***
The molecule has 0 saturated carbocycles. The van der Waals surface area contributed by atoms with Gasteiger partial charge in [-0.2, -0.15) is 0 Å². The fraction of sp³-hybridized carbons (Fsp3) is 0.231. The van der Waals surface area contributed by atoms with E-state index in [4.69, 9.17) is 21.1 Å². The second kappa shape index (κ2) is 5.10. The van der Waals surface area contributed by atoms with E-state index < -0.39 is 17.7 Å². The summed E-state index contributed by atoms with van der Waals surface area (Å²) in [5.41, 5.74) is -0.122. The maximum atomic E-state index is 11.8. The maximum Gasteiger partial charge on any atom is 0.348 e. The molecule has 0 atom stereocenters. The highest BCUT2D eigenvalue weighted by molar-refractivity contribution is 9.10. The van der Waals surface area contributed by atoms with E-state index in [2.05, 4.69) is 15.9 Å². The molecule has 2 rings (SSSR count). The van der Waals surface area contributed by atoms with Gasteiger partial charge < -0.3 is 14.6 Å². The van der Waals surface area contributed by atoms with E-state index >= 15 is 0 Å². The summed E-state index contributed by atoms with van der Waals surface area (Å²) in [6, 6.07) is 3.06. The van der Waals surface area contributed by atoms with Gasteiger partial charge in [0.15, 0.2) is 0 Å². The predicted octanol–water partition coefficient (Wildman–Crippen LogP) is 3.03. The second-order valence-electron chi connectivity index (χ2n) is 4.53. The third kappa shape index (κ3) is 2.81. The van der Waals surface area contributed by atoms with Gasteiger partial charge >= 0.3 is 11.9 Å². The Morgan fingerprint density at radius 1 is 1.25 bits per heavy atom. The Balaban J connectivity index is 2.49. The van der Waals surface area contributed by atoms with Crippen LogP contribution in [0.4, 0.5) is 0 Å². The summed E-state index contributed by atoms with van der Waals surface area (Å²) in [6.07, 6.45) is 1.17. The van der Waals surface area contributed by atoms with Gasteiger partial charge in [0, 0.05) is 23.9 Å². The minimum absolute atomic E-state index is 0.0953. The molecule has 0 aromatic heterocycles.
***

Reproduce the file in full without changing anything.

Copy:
The molecule has 0 saturated carbocycles. The van der Waals surface area contributed by atoms with Gasteiger partial charge in [-0.2, -0.15) is 0 Å². The fraction of sp³-hybridized carbons (Fsp3) is 0.231. The van der Waals surface area contributed by atoms with E-state index in [4.69, 9.17) is 21.1 Å². The second kappa shape index (κ2) is 5.10. The van der Waals surface area contributed by atoms with E-state index < -0.39 is 17.7 Å². The summed E-state index contributed by atoms with van der Waals surface area (Å²) in [5.41, 5.74) is -0.122. The maximum atomic E-state index is 11.8. The maximum Gasteiger partial charge on any atom is 0.348 e. The molecule has 0 atom stereocenters. The highest BCUT2D eigenvalue weighted by molar-refractivity contribution is 9.10. The van der Waals surface area contributed by atoms with E-state index in [2.05, 4.69) is 15.9 Å². The molecule has 2 rings (SSSR count). The van der Waals surface area contributed by atoms with Gasteiger partial charge < -0.3 is 14.6 Å². The van der Waals surface area contributed by atoms with E-state index >= 15 is 0 Å². The summed E-state index contributed by atoms with van der Waals surface area (Å²) in [6, 6.07) is 3.06. The van der Waals surface area contributed by atoms with Gasteiger partial charge in [0.15, 0.2) is 0 Å². The predicted octanol–water partition coefficient (Wildman–Crippen LogP) is 3.03. The second-order valence-electron chi connectivity index (χ2n) is 4.53. The third kappa shape index (κ3) is 2.81. The van der Waals surface area contributed by atoms with Gasteiger partial charge >= 0.3 is 11.9 Å². The Morgan fingerprint density at radius 1 is 1.25 bits per heavy atom. The Balaban J connectivity index is 2.49. The van der Waals surface area contributed by atoms with Crippen LogP contribution in [0.4, 0.5) is 0 Å². The summed E-state index contributed by atoms with van der Waals surface area (Å²) in [6.07, 6.45) is 1.17. The van der Waals surface area contributed by atoms with Gasteiger partial charge in [0, 0.05) is 23.9 Å². The minimum absolute atomic E-state index is 0.0953. The molecule has 0 aromatic heterocycles.